EN263 Devolutionary British Fiction 1930-Present
Due: Term 3, Week 1, Monday 21st April 2008
Maximum Word Length: 2,500
Choose one of the following questions. You must refer at length to at least two set texts in your discussion*. You may if you wish compose your own question but only following consultation with your tutor. You may also select a question from last term (not the one you used for your first essay and using this term’s texts, obviously).
*Excepting questions 9 and 10, should you choose to tackle one of these.
Two copies of the essay must be handed in to the English Department office by 3pm.
1. Critically compare a text originating from one British national context to another (e.g. a Scottish text with a Welsh one). Refer to formal as well as thematic issues in your answer.
2. Evaluate the manner in which some devolutionary novels can be perceived as responses to or analyses of Thatcherism. Discuss with reference to at least two course texts.
3. ‘Does your English let you down? Many people do not realise how much they could influence others simply by speaking and writing with greater power, authority and precision.’ (Advertisement by Practical English Programme, The Times, 14 July 1997)
Analyse the ways in which devolutionary writers use the issue of language – formally and thematically - as a response to the authoritative determination of power and/or identity in a British cultural context.
4. “Take devolution and nationalism. While the United Kingdom has always been a country of different nations and thus of plural identities --- a Welshman can be Welsh and British just as a Cornishman or woman is Cornish, English and British - and may be Muslim, Pakistani or Afro Caribbean, Cornish, English and British --- the issue is whether we retreat into more exclusive identities rooted in 19th century conceptions of blood, race and territory, or whether we are still able to celebrate a British identity which is bigger than the sum of its parts and a Union that is strong because of the values we share and because of the way these values are expressed through our history and our institutions.” Speech by the Rt. Honourable Gordon Brown MP, July 2004.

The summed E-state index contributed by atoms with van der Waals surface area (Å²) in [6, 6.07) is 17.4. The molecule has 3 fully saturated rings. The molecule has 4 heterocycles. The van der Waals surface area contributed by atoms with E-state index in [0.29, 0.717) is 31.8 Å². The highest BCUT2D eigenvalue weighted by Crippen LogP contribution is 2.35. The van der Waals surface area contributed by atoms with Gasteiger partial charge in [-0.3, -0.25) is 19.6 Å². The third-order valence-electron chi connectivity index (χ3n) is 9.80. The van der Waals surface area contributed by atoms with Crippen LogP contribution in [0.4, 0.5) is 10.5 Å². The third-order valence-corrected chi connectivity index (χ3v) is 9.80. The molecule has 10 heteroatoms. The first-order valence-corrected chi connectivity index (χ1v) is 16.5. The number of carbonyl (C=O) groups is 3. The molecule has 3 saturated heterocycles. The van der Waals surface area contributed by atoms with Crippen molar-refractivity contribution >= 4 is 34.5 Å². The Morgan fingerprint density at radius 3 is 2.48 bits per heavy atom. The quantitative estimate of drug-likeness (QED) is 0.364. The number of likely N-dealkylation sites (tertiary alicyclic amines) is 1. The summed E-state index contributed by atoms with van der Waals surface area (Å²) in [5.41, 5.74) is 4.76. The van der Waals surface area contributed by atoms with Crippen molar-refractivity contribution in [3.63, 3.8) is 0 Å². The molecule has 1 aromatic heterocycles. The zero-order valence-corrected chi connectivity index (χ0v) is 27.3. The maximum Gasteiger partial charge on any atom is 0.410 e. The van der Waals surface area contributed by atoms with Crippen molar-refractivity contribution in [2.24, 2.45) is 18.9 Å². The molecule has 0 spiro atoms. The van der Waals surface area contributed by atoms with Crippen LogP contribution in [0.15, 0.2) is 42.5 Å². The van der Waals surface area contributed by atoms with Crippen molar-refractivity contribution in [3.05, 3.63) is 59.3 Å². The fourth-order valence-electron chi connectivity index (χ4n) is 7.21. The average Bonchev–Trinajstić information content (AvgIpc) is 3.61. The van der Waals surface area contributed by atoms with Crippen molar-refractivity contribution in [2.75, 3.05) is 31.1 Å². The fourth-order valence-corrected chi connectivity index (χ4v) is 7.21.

Using the above quotation as a platform for your discussion, analyse how devolutionary texts can be interpreted as either supporting or rejecting the sentiments it expresses.
5. Discuss the ways in which Tourism is a significant issue in devolutionary British writing.
6. “Glasgow can be any other town or city in Great Britain, including London, Edinburgh, Cardiff, Cambridge, Newcastle or Ramsgate…..” (James Kelman, ‘The Importance of Glasgow in My Work’) Write an essay on the prominence of the urban (or, conversely, the rural/physical) environment in texts from Term Two.
7. Make a case for the assertion that devolutionary novels are best interpreted in a global (and/or European) perspective rather than a British one (or Scottish, Irish, Welsh, etc).
8. “And look at me mum, squatting pissed in a tube-hole at Tottenham Court Road. I just come out of The Ship, talking to the most blonde I ever met, shouting: Lager lager lager lager. Shouting: Lager lager lager lager. Shouting: Lager lager lager…” (Underworld, Born Slippy, 1995)
Write an essay either on the subject of drinking and/or hedonism or the subject of morality and youth culture in Britain in the texts you have studied this term.
9. Make a case for the inclusion of a novel you have read that is not on the course. Your essay must refer to at least one set text by way of comparison. The novel must be ‘British’ and from the last twenty–five years.
10. Internet research task. You must critically review the usefulness for undergraduate students of a web-based resource that helps you to interpret at least one of the set texts on the course (or, if you wish, the general context of devolution and British fiction). Your review should primarily address the web page’s content in tandem with the central issues, formal features etc, of the novel you choose. Please consult with you tutor before embarking on this question.